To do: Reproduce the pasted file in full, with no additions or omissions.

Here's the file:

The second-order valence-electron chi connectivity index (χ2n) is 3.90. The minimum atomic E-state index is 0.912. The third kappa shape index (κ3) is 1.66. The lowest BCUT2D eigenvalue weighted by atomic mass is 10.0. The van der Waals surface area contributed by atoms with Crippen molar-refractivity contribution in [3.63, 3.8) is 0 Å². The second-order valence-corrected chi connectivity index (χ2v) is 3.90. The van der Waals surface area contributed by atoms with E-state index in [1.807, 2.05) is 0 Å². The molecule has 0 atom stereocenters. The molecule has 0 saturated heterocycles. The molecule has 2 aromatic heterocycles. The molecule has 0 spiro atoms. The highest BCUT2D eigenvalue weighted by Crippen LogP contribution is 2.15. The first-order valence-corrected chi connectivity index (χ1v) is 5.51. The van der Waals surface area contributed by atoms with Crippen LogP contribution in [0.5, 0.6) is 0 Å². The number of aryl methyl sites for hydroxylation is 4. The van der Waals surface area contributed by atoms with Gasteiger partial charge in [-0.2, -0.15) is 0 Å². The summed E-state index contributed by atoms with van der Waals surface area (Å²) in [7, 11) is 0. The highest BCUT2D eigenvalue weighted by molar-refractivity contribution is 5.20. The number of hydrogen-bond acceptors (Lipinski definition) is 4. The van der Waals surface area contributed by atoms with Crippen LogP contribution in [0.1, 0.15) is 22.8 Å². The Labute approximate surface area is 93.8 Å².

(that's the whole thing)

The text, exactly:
The second-order valence-electron chi connectivity index (χ2n) is 3.90. The minimum atomic E-state index is 0.912. The third kappa shape index (κ3) is 1.66. The lowest BCUT2D eigenvalue weighted by atomic mass is 10.0. The van der Waals surface area contributed by atoms with Crippen molar-refractivity contribution in [3.63, 3.8) is 0 Å². The second-order valence-corrected chi connectivity index (χ2v) is 3.90. The van der Waals surface area contributed by atoms with E-state index in [1.807, 2.05) is 0 Å². The molecule has 0 atom stereocenters. The molecule has 0 saturated heterocycles. The molecule has 2 aromatic heterocycles. The molecule has 0 spiro atoms. The highest BCUT2D eigenvalue weighted by Crippen LogP contribution is 2.15. The first-order valence-corrected chi connectivity index (χ1v) is 5.51. The van der Waals surface area contributed by atoms with Crippen LogP contribution in [0.5, 0.6) is 0 Å². The number of aryl methyl sites for hydroxylation is 4. The van der Waals surface area contributed by atoms with Gasteiger partial charge in [-0.2, -0.15) is 0 Å². The summed E-state index contributed by atoms with van der Waals surface area (Å²) in [7, 11) is 0. The highest BCUT2D eigenvalue weighted by molar-refractivity contribution is 5.20. The number of hydrogen-bond acceptors (Lipinski definition) is 4. The van der Waals surface area contributed by atoms with Crippen LogP contribution in [0.1, 0.15) is 22.8 Å². The Labute approximate surface area is 93.8 Å².